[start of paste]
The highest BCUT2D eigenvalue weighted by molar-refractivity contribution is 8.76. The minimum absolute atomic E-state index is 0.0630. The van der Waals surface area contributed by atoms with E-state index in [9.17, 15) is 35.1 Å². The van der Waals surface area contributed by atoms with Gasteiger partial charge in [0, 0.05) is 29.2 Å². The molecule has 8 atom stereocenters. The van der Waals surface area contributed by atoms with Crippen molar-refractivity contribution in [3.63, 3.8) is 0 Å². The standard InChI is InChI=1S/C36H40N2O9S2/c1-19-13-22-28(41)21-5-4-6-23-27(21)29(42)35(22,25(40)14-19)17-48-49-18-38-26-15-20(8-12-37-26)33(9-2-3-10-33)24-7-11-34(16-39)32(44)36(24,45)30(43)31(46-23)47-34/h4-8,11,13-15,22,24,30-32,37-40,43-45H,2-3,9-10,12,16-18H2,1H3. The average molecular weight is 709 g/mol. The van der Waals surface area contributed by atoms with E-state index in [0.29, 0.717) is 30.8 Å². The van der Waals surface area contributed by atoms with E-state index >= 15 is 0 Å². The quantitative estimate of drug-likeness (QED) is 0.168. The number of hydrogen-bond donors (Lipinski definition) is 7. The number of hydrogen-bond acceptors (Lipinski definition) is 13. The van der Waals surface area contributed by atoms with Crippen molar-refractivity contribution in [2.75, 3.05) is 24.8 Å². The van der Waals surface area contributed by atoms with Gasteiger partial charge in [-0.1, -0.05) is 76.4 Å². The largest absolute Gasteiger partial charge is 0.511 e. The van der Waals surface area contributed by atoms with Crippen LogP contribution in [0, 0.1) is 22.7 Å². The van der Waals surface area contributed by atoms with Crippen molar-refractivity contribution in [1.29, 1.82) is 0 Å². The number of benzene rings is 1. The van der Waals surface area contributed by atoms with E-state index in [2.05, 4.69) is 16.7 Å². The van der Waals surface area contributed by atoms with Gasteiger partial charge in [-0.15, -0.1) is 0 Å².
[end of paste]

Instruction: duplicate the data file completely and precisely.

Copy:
The highest BCUT2D eigenvalue weighted by molar-refractivity contribution is 8.76. The minimum absolute atomic E-state index is 0.0630. The van der Waals surface area contributed by atoms with E-state index in [9.17, 15) is 35.1 Å². The van der Waals surface area contributed by atoms with Gasteiger partial charge in [0, 0.05) is 29.2 Å². The molecule has 8 atom stereocenters. The van der Waals surface area contributed by atoms with Crippen molar-refractivity contribution in [3.63, 3.8) is 0 Å². The standard InChI is InChI=1S/C36H40N2O9S2/c1-19-13-22-28(41)21-5-4-6-23-27(21)29(42)35(22,25(40)14-19)17-48-49-18-38-26-15-20(8-12-37-26)33(9-2-3-10-33)24-7-11-34(16-39)32(44)36(24,45)30(43)31(46-23)47-34/h4-8,11,13-15,22,24,30-32,37-40,43-45H,2-3,9-10,12,16-18H2,1H3. The average molecular weight is 709 g/mol. The van der Waals surface area contributed by atoms with E-state index in [0.29, 0.717) is 30.8 Å². The van der Waals surface area contributed by atoms with E-state index >= 15 is 0 Å². The quantitative estimate of drug-likeness (QED) is 0.168. The number of hydrogen-bond donors (Lipinski definition) is 7. The number of hydrogen-bond acceptors (Lipinski definition) is 13. The van der Waals surface area contributed by atoms with Crippen molar-refractivity contribution in [2.75, 3.05) is 24.8 Å². The van der Waals surface area contributed by atoms with Gasteiger partial charge in [-0.1, -0.05) is 76.4 Å². The largest absolute Gasteiger partial charge is 0.511 e. The van der Waals surface area contributed by atoms with Crippen LogP contribution in [0, 0.1) is 22.7 Å². The van der Waals surface area contributed by atoms with Crippen molar-refractivity contribution in [1.29, 1.82) is 0 Å². The number of benzene rings is 1. The van der Waals surface area contributed by atoms with E-state index in [2.05, 4.69) is 16.7 Å². The van der Waals surface area contributed by atoms with Gasteiger partial charge in [-0.15, -0.1) is 0 Å².